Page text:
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Friday, Oct. 24, 2014

Sales tax hike probably won't increase funding for education

Wednesday, May 5, 2010

Increasing the sales tax rate probably won't increase the amount of money appropriated to schools, according to discussion among local leaders during teacher contract talks late last week.

Early last week, that view on the availability of new money for schools was revealed during the monthly meeting of the Marshall County Commission. Three days later, the Marshall County Education Association's negotiating team agreed with the Board of Education's team.

Their conclusion: County residents must be told that voting to raise the sales tax will not increase funding for education.

As a result, other topics that afternoon were put on hold as they discussed money problems.

County commissioners voted last week to ask the Election Commission to schedule a referendum in August to increase the sales tax rate from 9.25 percent to 9.75 percent.

Referring to the requested referendum for a half-cent sales tax rate hike, Craig Michael, lead negotiator for the school board, said, "Half of that revenue (from a sales tax hike) would go to the school system.

"That's a true statement," he continued. "But it doesn't give the whole story. The budget committee chairman was very clear we would get the same amount of money."

Property tax revenue allotted to the schools could be decreased by the county commission to maintain the same level of funding for schools when there's an increase in funding from sales tax.

Tennessee is one of a minority of states where school boards do not have taxing authority, Michael explained. There has been legislation proposed in the state General Assembly to change that, but it's not been voted into law.

"We have responsibility without authority," Michael summed up. "It's a huge issue throughout the state."

MCEA leader Kathy Stapleton asked, "Is there any way we can know what's happening with the budget?"

She was specifically interested in the mentoring program.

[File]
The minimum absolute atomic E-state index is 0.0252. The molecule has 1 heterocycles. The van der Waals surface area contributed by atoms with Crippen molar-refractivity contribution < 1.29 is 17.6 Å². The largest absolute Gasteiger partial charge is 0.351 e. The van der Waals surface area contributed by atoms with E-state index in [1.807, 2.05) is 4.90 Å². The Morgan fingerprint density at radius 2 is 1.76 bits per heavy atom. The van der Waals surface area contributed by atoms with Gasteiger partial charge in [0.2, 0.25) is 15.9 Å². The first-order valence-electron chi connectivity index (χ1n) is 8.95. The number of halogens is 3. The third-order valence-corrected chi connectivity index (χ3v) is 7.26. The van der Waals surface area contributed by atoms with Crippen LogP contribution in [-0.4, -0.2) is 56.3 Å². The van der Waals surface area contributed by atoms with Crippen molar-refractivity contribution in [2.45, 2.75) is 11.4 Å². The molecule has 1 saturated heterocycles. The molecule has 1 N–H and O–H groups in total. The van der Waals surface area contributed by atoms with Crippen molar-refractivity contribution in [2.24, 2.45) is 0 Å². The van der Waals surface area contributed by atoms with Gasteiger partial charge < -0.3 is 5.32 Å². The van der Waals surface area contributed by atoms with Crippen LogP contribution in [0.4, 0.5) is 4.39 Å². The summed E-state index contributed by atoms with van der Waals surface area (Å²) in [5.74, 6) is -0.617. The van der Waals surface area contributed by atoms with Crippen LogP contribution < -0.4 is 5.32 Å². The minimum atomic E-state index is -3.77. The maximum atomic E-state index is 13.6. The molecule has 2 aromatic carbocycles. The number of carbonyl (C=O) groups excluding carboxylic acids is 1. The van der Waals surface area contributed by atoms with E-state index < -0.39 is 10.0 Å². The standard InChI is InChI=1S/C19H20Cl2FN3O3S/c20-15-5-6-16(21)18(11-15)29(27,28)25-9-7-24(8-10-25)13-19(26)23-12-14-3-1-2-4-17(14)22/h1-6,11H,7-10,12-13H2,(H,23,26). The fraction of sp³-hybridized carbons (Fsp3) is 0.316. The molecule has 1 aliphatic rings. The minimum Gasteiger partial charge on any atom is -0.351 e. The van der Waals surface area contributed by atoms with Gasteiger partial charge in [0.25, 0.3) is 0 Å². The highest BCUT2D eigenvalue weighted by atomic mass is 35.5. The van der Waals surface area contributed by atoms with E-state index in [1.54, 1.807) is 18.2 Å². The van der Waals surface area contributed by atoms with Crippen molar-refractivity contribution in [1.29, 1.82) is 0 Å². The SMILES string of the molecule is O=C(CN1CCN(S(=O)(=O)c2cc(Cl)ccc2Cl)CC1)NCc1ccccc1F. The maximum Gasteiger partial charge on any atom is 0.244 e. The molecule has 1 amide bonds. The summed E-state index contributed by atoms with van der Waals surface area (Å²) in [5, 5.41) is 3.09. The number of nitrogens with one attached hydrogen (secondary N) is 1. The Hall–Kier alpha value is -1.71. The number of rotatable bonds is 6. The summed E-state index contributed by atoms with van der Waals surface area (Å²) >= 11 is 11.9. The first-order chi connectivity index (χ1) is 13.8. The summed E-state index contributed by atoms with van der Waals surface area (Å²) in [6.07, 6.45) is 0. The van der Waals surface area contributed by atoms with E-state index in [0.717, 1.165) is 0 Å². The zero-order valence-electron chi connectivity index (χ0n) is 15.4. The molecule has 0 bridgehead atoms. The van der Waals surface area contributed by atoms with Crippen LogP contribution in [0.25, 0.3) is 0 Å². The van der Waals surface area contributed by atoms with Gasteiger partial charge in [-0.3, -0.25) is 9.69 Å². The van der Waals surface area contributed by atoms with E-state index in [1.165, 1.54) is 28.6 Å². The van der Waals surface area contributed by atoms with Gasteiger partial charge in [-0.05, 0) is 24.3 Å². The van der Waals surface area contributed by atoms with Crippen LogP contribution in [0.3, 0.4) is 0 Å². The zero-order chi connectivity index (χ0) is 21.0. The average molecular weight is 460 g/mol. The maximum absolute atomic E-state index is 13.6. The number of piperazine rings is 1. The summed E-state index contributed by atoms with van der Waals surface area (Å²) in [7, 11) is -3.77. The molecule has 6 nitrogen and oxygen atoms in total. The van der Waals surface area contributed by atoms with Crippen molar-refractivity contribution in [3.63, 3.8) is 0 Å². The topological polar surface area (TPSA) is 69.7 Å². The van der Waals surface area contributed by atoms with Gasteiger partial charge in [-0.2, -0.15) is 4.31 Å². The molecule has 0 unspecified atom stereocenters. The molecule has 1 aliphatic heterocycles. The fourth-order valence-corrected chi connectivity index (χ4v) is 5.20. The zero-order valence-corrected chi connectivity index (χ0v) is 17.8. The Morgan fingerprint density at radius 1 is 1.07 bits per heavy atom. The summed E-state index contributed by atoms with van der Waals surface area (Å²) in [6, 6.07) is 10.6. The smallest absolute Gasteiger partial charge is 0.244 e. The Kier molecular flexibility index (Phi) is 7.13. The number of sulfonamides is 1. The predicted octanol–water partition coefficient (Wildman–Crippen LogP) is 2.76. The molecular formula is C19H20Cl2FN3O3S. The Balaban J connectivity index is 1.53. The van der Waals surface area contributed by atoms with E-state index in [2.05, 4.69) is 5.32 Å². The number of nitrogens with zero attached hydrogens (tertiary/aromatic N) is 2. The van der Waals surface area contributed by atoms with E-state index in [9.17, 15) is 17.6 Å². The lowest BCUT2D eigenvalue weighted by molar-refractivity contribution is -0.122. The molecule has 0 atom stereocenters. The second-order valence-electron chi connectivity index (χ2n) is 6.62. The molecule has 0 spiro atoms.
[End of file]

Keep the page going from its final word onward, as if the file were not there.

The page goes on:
"It's not included in this budget," replied Janet Wiles, the schools' budget director and a member of the schools' negotiating team. "It's one thing Race to the Top funds could be used for -- giving mentoring stipends."

Race to the Top is a new federal program to improve education.

"Can we get a copy of the budget you are working with?" Betsy Bishop asked and Michael replied, "Just ask for it."

But current documents are not the budget. It is a work in progress now.

"It's scary to put preliminary numbers out there," Wiles cautioned. "People count on stuff and it ends up being cut."

Michael suggested that she give MCEA members a budget summary sheet like the one she gives board members, and Wiles agreed.

"There's nothing to hide," she said. "I'll answer any question."

At this point, the board of education is proposing to use a considerable amount of fund balance to make next year's budget work, and Wiles pointed out that the county commission has to approve the use of fund balance, even if the schools are appropriated the same amount of money as scheduled in the budget adopted last year.

That's called "maintenance of effort" and it's been a sore spot with commissioners because in their view, spending reserves increases funding to education and then triggers another requirement for budgets.

Reserves, or the budget's fund balance, should be preserved at a certain percentage, according to accounting standards imposed on county government.

MCEA members and the board of education all want to improve education in Marshall County, but see no prospect of getting extra money to fund changes, according to discussion during the Thursday meeting.

"If this County doesn't do something different, we'll stay at the top of the unemployment table," Michael said. "If we don't change education, that's never going to change."

Economic developers see a well-educated workforce as an attraction for employers.

"Without good education, good companies won't want to come here." Stapleton responded to Michael's statement.

Problems brought up by MCEA team members at the meeting included lack of intervention for gifted students, programs that are not working, falling test scores, and large class sizes.

Michael urged teachers to come up with solutions for problems in their schools, but warned them that there was no money for any increase in compensation beyond their step raises.

Topics to be discussed at the next negotiating session include professional development and in-service days, MCEA dues and the payroll, and the differentiated pay scale and national board certification.



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